Franey, Father John Thomas

1992, June 28

Date of Birth: 1911, January 2

January 26, 1994

Ever since someone, long ago, called us “Gentlemen” of St. Sulpice, various individual Sulpicians have been singled out as especially worthy of the title. Father Jack Franey seemed to all who knew him to belong in this special group if ever anyone did. He was gentle above all else — in manner, in speech, in his judgement of others when he was called upon to judge, and in his everyday approach to people and events.

The gentleness was accompanied always by a radiant smile and often with a phrase or two of Irish good humor to assure you that the smile was tailored to the person and the occasion and by no means a fixed all-purpose grin. An honest smile, in other words.

Honesty seemed to matter greatly to him. He would never hesitate to tell you the truth about yourself — gently, of course — whenever you needed to hear the truth. Because he was so honest, he was never very good at euphemisms and some of his forthright phrasing startled but then amused you.

This same respect for truth turned this man of deep faith into an occasional skeptic when, for example, he was asked by advocates of some popular devotion to accept an especially hard-to-swallow religious claim. On a visit to Cologne cathedral back in 1971, for example, he had trouble with the pious legend that the golden casket in the sanctuary there contained the bones of the three Magi. For years thereafter he was subjected by his former traveling companions to repeated taunts about his lack of faith. He would just smile.

Honor, is, of course, one of the prime qualities of a gentleman and that was verified in Jack Franey. He kept his promises. He scrupulously guarded secrets committed to him. He was invariably above gossip. That people trusted him was surely a principal reason for his being the depository of so many confidences from students and others and a major factor in his immense popularity.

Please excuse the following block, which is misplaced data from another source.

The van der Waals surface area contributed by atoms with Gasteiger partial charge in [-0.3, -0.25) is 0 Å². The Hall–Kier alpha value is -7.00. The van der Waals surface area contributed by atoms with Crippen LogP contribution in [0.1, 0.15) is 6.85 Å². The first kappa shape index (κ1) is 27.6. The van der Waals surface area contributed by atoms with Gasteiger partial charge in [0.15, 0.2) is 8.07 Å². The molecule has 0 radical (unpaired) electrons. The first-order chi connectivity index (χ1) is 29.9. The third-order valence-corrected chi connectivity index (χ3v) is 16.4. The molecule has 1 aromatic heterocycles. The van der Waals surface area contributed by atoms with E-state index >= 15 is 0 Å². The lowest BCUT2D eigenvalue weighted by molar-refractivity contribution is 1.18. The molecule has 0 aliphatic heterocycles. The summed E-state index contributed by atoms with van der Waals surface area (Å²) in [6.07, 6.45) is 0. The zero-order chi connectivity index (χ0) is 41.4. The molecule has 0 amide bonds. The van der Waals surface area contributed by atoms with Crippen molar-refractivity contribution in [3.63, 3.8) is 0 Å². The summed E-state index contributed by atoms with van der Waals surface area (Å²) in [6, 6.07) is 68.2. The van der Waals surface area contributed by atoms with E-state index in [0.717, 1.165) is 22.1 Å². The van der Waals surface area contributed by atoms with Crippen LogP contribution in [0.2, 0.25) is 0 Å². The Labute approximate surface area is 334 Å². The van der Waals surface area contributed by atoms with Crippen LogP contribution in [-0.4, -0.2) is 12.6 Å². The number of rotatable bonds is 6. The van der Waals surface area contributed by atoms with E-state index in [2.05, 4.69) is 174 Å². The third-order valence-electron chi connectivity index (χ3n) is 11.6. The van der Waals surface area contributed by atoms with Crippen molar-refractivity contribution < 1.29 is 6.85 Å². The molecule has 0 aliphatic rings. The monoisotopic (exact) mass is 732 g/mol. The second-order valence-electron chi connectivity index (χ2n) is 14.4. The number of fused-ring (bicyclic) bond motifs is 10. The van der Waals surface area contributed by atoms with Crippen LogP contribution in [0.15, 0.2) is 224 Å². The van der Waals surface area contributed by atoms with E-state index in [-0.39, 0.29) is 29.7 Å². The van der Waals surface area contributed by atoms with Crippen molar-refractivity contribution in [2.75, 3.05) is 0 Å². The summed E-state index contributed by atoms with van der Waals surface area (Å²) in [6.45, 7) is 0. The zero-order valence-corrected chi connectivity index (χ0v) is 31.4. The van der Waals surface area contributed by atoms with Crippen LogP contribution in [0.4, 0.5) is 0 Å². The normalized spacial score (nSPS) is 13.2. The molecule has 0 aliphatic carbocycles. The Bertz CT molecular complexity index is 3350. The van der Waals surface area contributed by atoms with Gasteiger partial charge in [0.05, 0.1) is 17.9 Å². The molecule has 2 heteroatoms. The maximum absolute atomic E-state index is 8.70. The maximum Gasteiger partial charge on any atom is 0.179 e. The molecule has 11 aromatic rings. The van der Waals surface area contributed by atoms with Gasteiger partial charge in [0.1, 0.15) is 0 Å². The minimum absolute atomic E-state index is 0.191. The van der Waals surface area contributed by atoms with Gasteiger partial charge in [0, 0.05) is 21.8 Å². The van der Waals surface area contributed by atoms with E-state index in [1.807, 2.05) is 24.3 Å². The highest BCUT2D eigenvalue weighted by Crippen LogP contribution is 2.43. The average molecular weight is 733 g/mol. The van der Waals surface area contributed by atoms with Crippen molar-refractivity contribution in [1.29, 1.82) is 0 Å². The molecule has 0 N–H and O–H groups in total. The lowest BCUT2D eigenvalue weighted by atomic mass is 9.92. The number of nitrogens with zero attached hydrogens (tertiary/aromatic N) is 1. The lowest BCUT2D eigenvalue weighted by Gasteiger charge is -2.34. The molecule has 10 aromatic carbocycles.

Not every gentleman is thereby a good teacher, but Father Franey was both, not only because he was intelligent and careful in his preparation but even more because he was untiringly patient. “You can do it. You can do it,” he would repeat, antiphon-like, in the ear of many a struggling young student. It became his trade mark. Those whom he tutored, especially the less gifted ones, never ceased being grateful for the extra hours he had devoted to helping them.

Like all priests close to him in age he had to adjust to an immense set of changes in the church during and after the Council. Not only did he cooperate with the updating programs offered to priests by the archdiocese in which he was then laboring, but he tried to build on those programs for years afterwards by study and by specific questions directed to whoever might be available to answer him. In every way he was a conscientious son of the church, with deep respect for her traditions and untiring enthusiasm for her renewal.

Respect for what was old also took the form, in his case, of a somewhat comic reluctance to part even with physical items that had long since gone out of style: inconsequential things such as a shoe brush dating from before ordination and a Boy Scout flashlight considerably older still. This quirk furnished his family and friends with many an excuse for poking affectionate fun at Father Franey.

A crowning trait of this good man was a simplicity and innocence that endeared him to relatives, including even distant ones, to colleagues and students. This was reflected in the sparsity with which he furnished his room, the neatness of his person and the total lack of clutter in his life as a whole. He got along with the minimum of this world’s goods, lived frugally, spent carefully and saved his money but only in order to share generously with those in need.